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1991 300 E 4-matic
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4 Posts
Discussion Starter #1
Hey all,

I just purchased a 91 300 E 4-matic. It's got just under 100,000 miles on it and appears to have been meticulously maintained. I am only the third owner on it. I'm sure I'm going to have a lot of questions and I've already found a wealth of information on this site, so thanks for that.

My question is, what are the chances of me learning to work on this car myself? I know only generally about cars and I've worked on cars with friends in the past. I would love to be able to work on my own car but I'm not very handy in general.

I'm sure there are many scoffers out there reading this already, but I'm asking earnestly because everyone had to start learning somewhere right? I know I could do major damage but on the other hand, worst case scenario I'm never going to be out more than the little amount I paid for that car but the upside is, I could really get into this and learn something along the way.

So how about it guys? By using this site could I learn to work on my car myself?

Thanks in advance,

Gary
 

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01 ML430, 08 GL450, 09 ML350, Prev 126, 124, 210, 211, 203, Z28
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231 Posts
Welcome!

There are many qualified people here willing to help (as long as you update your profile under the "User CP"). This site has been extremely helpful to me over the past 6 years, don't know what I would do without it!
Best of luck!
Gordy
 

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E550W4
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1,879 Posts
Get a good tool kit and learn how to search the work manual and go slowly and follow directions you'll be fine.

I managed to change out my headlights and headliner... no worries.
 

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600 Posts
If you like learning, this is a very fun car to work on. If you don't have patience and don't like learning, forget about it.
 

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1991 300 E 4-matic
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4 Posts
Discussion Starter #5
@tgordy - good to hear. What do I need to do to update my profile?

@chabanais - what would you suggest as a good tool kit?

@bangawy - that's good to hear. I definitely like learning (8 years higher Ed, 3 degrees and the student loan debt to show for it!) that's one of the main reasons I'd love to be able to work on my car to have some practical knowledge to go with all the book learnin'

Thanks for the replies


Sent from my iPad using AG Free
 

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'95 E300 DIESEL, '91 600SEL, '92 600SEL
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17,388 Posts
Almost anyone can work on their own car, provided they have some mechanical inclination and are willing to learn and spend the time learning.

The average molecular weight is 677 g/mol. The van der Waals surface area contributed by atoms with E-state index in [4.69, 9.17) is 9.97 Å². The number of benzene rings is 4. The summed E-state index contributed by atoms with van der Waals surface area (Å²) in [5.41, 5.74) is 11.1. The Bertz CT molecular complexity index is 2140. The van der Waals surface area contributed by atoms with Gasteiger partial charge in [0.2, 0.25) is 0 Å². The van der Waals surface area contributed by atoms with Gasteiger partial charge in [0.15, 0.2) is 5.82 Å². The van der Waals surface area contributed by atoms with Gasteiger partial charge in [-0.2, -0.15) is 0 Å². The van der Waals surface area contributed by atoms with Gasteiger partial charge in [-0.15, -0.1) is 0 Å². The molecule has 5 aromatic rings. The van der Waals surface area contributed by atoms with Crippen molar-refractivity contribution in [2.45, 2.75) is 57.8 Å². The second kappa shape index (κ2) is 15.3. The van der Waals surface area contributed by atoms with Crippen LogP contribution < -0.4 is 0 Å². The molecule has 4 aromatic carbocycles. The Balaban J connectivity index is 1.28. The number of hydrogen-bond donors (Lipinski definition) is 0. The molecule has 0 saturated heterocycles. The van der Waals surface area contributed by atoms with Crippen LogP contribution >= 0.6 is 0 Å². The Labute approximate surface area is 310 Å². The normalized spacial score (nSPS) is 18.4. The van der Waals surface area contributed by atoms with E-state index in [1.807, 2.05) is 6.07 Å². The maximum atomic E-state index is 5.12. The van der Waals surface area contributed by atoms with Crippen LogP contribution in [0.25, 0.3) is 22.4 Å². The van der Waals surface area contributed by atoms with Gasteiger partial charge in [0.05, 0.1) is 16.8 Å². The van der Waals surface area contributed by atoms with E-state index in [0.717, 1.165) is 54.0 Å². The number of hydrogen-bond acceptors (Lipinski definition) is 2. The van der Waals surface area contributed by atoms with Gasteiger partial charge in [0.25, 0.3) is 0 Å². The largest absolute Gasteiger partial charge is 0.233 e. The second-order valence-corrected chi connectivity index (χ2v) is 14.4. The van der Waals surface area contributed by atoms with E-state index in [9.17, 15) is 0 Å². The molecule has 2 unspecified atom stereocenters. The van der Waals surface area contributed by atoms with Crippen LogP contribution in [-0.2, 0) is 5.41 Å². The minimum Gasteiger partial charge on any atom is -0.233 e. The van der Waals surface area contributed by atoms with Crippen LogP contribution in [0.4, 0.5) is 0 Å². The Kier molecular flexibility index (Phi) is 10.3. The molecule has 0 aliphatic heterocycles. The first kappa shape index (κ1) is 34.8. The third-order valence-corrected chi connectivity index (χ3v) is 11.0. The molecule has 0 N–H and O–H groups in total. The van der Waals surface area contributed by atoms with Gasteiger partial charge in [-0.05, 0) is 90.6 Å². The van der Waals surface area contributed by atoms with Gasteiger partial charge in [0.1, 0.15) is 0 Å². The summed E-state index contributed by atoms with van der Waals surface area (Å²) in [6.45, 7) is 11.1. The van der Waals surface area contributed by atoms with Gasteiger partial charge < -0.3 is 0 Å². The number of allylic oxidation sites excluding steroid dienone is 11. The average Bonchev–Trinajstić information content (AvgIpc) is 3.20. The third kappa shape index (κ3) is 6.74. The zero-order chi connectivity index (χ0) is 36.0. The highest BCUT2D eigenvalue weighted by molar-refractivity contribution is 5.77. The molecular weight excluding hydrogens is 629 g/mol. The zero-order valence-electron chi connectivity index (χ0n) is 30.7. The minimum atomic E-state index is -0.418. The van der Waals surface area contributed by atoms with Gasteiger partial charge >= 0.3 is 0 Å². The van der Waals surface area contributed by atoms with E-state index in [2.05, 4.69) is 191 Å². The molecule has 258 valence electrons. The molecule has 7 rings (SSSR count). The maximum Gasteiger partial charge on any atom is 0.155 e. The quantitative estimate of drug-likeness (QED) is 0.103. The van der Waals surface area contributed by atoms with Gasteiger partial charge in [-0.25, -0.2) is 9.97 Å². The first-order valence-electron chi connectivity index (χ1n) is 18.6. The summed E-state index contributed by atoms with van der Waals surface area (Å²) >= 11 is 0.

For a MB, there really is only 1 major requirement whiich pretty much applies to imported vehicles as well.

That is, toss out your standard toolbox and purchase a high quality metric toolbox preferably made by Hazet or Stahlwille. Snap-On would be a feasible alternative. Forget Kobalt, Husky, Craftsman. I've broken many a tools in my lifetime but never a Hazet or Stahlwille.

Unfortunately, your learning curve is going to be steeper than other W124s due to your car being a 4Matic which is far more complicated (for better & worse) and will at times test your patience and stress your wallet as well.
 

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E550W4
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1,879 Posts
Despite the above comment, I've always used Craftsman. The "pros" use Snap-On but that might be more because the Snap-On truck makes house calls.

I've used Craftsman for 17 years and never had one break on me... plus I think if one does break they give you a new one for free.

For German cars you are mainly going to use 8MM, 10MM, and 14MM. My Volkswagen and Mercedes love these sizes.

A kit like this is $80 and is a good start:

Craftsman 118 Piece Tool Set: Get a Shop to go at Sears

Will have most of what you need. You will want to have wrenches in Metric, too.

Or buy Snap-On, etc...

Just don't buy cheap tools. A cheap tool will not only let you down but could very well damage what you're working on.

The key to working on your own car successfully is:

  • Having a good place to work on it
  • Having the right tools
  • Having the right instructions
  • Having the patience
  • Having the time
  • Not replacing a part unless it's with a better one
  • Always use genuine Mercedes-Benz parts when possible
  • When you're pushing/pulling with the tool make sure if it slips you won't get hurt!
  • Staying organized
  • Being able to follow directions
If you can follow the instructions at the link below and meet all the bullet points above you'll be fine:

Model 124 Maintenance Manual Index